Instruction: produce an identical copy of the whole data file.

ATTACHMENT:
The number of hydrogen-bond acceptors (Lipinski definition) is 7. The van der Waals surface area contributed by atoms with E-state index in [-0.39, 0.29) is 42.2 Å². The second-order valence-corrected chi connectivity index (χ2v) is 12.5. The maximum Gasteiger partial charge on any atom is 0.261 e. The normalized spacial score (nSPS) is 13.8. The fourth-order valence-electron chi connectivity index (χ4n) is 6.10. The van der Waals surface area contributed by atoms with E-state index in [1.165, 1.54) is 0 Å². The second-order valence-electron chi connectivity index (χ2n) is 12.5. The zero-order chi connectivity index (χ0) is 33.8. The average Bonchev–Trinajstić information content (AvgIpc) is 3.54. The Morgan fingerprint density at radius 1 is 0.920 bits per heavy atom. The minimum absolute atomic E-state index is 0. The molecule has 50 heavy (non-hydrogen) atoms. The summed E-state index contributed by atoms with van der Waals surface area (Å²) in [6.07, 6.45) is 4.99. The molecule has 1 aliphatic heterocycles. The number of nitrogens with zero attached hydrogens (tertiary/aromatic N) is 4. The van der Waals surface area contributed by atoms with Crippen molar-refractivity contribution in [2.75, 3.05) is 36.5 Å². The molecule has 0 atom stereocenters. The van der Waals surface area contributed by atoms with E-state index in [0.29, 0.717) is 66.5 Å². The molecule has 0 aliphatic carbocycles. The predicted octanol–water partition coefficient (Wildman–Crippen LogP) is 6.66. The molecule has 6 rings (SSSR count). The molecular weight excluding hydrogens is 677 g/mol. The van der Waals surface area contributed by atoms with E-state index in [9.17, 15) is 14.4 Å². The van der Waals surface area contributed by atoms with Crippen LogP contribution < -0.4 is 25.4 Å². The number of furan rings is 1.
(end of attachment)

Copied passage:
The number of hydrogen-bond acceptors (Lipinski definition) is 7. The van der Waals surface area contributed by atoms with E-state index in [-0.39, 0.29) is 42.2 Å². The second-order valence-corrected chi connectivity index (χ2v) is 12.5. The maximum Gasteiger partial charge on any atom is 0.261 e. The normalized spacial score (nSPS) is 13.8. The fourth-order valence-electron chi connectivity index (χ4n) is 6.10. The van der Waals surface area contributed by atoms with E-state index in [1.165, 1.54) is 0 Å². The second-order valence-electron chi connectivity index (χ2n) is 12.5. The zero-order chi connectivity index (χ0) is 33.8. The average Bonchev–Trinajstić information content (AvgIpc) is 3.54. The Morgan fingerprint density at radius 1 is 0.920 bits per heavy atom. The minimum absolute atomic E-state index is 0. The molecule has 50 heavy (non-hydrogen) atoms. The summed E-state index contributed by atoms with van der Waals surface area (Å²) in [6.07, 6.45) is 4.99. The molecule has 1 aliphatic heterocycles. The number of nitrogens with zero attached hydrogens (tertiary/aromatic N) is 4. The van der Waals surface area contributed by atoms with Crippen molar-refractivity contribution in [2.75, 3.05) is 36.5 Å². The molecule has 0 atom stereocenters. The van der Waals surface area contributed by atoms with E-state index in [0.29, 0.717) is 66.5 Å². The molecule has 0 aliphatic carbocycles. The predicted octanol–water partition coefficient (Wildman–Crippen LogP) is 6.66. The molecule has 6 rings (SSSR count). The molecular weight excluding hydrogens is 677 g/mol. The van der Waals surface area contributed by atoms with E-state index in [9.17, 15) is 14.4 Å². The van der Waals surface area contributed by atoms with Crippen LogP contribution < -0.4 is 25.4 Å². The number of furan rings is 1.